Wednesday, February 13, 2013

Adding numbers the hard way

I finally got to read the second part of Robey Pointer "How to add numbers" blog posts. Thinking about hardware "algorithms" can be interesting because distributed systems face similar problems sometimes. Below is my implementation of Kogge-Stone addition for 32 bits integers. Brent-Kung hybrid is very clever, but I couldn't figure out an obvious "step" for Brent-Kung that could be recursed into.
def add(x: Int, y: Int, cin: Boolean) = {
  def intToBooleanArray(n: Int): Array[Boolean] = {
    (0 until 32 map ((1).<<) map (n.&) map (0.!=)).toArray

  val xs: Array[Boolean] = intToBooleanArray(x)
  val ys: Array[Boolean] = intToBooleanArray(y)

  // P means cout depends on cin
  // G means cout is 1 regardless of cin
  case class PG(p: Boolean, g: Boolean)
  def p(a: Boolean, b: Boolean) = a ^ b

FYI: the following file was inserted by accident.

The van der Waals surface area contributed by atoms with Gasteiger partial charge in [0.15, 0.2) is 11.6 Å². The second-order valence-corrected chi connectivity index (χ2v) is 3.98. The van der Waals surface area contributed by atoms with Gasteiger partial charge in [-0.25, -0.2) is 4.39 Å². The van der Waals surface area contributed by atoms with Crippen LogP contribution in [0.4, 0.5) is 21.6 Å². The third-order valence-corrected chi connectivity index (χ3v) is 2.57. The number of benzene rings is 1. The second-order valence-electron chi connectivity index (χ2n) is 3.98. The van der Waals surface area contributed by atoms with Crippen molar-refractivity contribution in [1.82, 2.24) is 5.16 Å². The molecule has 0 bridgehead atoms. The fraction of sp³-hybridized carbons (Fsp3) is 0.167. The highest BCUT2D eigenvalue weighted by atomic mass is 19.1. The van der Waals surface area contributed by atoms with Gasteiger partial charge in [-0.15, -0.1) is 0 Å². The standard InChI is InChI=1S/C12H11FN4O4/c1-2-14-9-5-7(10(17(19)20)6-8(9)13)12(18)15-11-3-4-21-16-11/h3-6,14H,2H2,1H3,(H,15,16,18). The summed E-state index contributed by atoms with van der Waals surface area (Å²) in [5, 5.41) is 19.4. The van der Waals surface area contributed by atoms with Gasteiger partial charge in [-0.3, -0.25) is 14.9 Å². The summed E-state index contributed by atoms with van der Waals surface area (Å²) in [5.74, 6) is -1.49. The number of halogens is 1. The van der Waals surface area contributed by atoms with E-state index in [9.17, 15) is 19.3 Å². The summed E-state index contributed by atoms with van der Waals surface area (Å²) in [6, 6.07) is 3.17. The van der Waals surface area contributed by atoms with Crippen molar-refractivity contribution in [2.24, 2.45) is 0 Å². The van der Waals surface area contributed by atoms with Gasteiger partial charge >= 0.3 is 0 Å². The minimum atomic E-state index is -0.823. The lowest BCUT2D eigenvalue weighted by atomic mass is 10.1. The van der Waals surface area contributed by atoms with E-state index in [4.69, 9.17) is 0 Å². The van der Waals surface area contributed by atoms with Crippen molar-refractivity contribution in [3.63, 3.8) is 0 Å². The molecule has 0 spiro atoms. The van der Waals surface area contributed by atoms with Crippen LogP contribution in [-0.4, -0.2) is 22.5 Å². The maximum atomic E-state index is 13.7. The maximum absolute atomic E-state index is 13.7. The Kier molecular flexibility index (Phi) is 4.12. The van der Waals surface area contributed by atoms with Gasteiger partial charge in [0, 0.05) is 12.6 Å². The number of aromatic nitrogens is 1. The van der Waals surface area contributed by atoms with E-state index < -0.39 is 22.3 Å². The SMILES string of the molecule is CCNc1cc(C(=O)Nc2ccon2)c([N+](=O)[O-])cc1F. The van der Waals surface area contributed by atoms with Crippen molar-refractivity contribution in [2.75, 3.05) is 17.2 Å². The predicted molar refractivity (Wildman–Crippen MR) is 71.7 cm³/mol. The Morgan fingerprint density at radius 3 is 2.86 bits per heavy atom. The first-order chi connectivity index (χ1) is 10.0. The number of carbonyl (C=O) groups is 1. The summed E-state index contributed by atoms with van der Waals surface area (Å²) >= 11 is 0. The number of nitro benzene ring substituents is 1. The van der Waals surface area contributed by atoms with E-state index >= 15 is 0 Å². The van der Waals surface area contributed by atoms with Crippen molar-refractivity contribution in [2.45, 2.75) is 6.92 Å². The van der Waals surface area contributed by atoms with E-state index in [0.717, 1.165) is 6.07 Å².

def g(a: Boolean, b: Boolean) = a & b

  // initial PG from input alone
  val pg0 = (xs, ys).zipped map ((a, b) => PG(g = g(a, b), p = p(a, b)))

  // Execute combine step until all PGs are final
  def combStep(lastPGs: Array[PG], finalPGs: Array[PG], step: Int): Array[PG] = {
    // Combines PGs formed by adjacent block of bits
    def comb(pga: PG, pgb: PG): PG = PG(p = pgb.p & pga.p, 
                                        g = pgb.g | (pgb.p & pga.g))

    if (lastPGs.isEmpty) finalPGs
    else {
      val (newFinalPGs, tempPGs) = lastPGs splitAt (step - step / 2)
      val nextPGs = (finalPGs ++ lastPGs, tempPGs).zipped map comb

      combStep(nextPGs, finalPGs ++ newFinalPGs, step << 1)

  val pgs = combStep(pg0, finalPGs = Array.empty, step = 1)

  // Carry for each bit
  def cout(cin: Boolean)(pg: PG): Boolean = pg.g | (pg.p & cin)
  val cn = pgs map cout(cin)

  // Final result for each bit
  val sn = (pg0 map (_.p), cin +: (cn take 31)).zipped map ((p, c) => p ^ c)

  // Convert boolean array back into an int
  val result = (sn.zipWithIndex map { 
    case (s, i) => if (s) 1 << i else 0
  (result, cn.last)

1 comment:

  1. I'm curious if you could use the same basic idea in adding really large numbers. Consider, adding 2 50 digit numbers. I'm assuming it wouldn't be worth doing in software, but still neat.